City to buy lot on F and Wishkah

The Aberdeen City Council came out of executive session Wednesday night to allow Mayor Bill Simpson to contract to purchase four parcels of land in the 400 block of East Wishkah Street for $250,000.

All council members but Margo Shortt were present for the voice vote of aye.

The former site of a Chevron station at F and Wishkah streets, the land is central to plans to renovate the entrance of town as part of proposed public and private partnerships being discussed by economic development consultant Cary Bozeman, Community Development Director Lisa Scott and Greater Grays Harbor Inc.

The site could house a visitor’s center, an entrepreneurial hub and other development, the officials have said. Improving the entrance to downtown is one of the top three priorities in the effort to revitalize the downtown core and connect it to the waterfront.

The land, now a vacant lot, belongs to Lakeshore Investment Corporation and Porterfield Investment LLC according to the sale documents drawn up by S. M. Piha Company LLC in Seattle. The sale contract is dated June 13.

The city has until Nov. 30 to come up with the money, which will come from reserves of the general fund, Finance Director Kathryn Skolrood said.

The city would then close on Dec. 18, City Attorney Eric Nelson said. The delay is to give the city time to have an environmental assessment of the land and communicate the results to the council before the purchase is made.

If cleanup costs prove to be too much, the city can back out, “no harm, no foul,” Scott said. The city is putting up $5,000 in earnest money.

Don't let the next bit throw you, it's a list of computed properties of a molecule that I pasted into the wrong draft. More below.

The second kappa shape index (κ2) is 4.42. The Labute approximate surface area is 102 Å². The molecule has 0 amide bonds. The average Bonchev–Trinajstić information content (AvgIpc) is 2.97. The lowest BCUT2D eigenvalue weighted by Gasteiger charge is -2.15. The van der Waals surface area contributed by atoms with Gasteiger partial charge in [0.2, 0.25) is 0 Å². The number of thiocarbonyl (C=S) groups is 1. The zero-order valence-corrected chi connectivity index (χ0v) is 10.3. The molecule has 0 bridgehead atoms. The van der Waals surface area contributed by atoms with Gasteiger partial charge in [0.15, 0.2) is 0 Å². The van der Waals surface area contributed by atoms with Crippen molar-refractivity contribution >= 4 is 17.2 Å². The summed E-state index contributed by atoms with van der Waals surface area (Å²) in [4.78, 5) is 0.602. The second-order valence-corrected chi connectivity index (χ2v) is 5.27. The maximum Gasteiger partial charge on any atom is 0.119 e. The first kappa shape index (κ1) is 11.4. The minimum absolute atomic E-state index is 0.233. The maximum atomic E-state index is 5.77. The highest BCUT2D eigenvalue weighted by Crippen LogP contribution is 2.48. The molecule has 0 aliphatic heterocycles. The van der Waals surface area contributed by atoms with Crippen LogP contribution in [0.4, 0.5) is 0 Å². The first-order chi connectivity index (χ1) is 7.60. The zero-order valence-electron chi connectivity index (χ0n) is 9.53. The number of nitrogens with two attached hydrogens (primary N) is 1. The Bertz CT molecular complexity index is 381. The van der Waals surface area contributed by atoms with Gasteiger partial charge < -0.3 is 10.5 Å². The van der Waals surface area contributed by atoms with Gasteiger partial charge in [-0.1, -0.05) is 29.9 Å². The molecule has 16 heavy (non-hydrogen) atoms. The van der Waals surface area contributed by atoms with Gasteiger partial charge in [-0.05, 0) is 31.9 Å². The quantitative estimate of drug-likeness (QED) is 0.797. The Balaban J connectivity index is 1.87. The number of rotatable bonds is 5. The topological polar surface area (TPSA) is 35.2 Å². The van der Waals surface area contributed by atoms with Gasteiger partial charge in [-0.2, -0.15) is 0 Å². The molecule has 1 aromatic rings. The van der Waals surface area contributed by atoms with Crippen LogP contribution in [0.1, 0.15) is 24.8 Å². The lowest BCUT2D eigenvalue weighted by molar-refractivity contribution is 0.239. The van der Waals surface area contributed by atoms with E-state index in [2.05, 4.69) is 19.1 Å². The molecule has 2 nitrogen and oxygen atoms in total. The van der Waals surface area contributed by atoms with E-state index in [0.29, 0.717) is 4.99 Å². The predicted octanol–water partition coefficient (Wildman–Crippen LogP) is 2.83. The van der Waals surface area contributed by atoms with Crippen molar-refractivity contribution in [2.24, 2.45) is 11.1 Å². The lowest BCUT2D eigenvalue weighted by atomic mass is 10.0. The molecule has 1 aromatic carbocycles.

The parcels are part of an area targeted by the Bozeman Group to be part of a renewed and improved entrance to Aberdeen. The city already owns a sort of triangle of land at Fuller Way and F Street near the proposed purchase.

The Bozeman Group recently released preliminary conceptual drawings both of the entrance area and a proposed park along the waterfront. The city has been talking to waterfront owners but has not publicly proposed purchase of parcels in that area yet.

The plan is to submit the conceptual drawings of both areas as part of a grant request for $146,945 from the Department of Ecology to pay for an environmental site assessment of each of the sites. The conceptualizations are an important component to the application for the grant money, Scott said.

Although the Chevron site was cleaned up after it was closed in 1991, there could be residual contamination, Nelson said.

The city can incorporate the waterfront land in the assessment even if they don’t own it, if the owner permits an assessment to be done. If approval is not given, the city will apply for the Chevron site only, Scott said Wednesday night after the vote.

“There is no (grant) money for acquisition, but there is money for development,” said Scott, explaining the reason for the purchase.

The conceptual drawings were created by consultants hired by Bozeman. They cost “under $10,000” Scott said. Council President Peter Schave questioned a check to pay Walker Macy for $8,139.60 earlier in the Finance Committee meeting during a review of city expenditures.

Scott said the funds came from a brownfield cleanup fund administered by community development, not out of Bozeman’s fee.

Part of the money for the drawings, for a trip to Aberdeen by one of the consultants, came out of a private donation given to the Aberdeen Revitalization Movement for efforts by the Bozeman Group. ARM is the fundraising outlet for the group.


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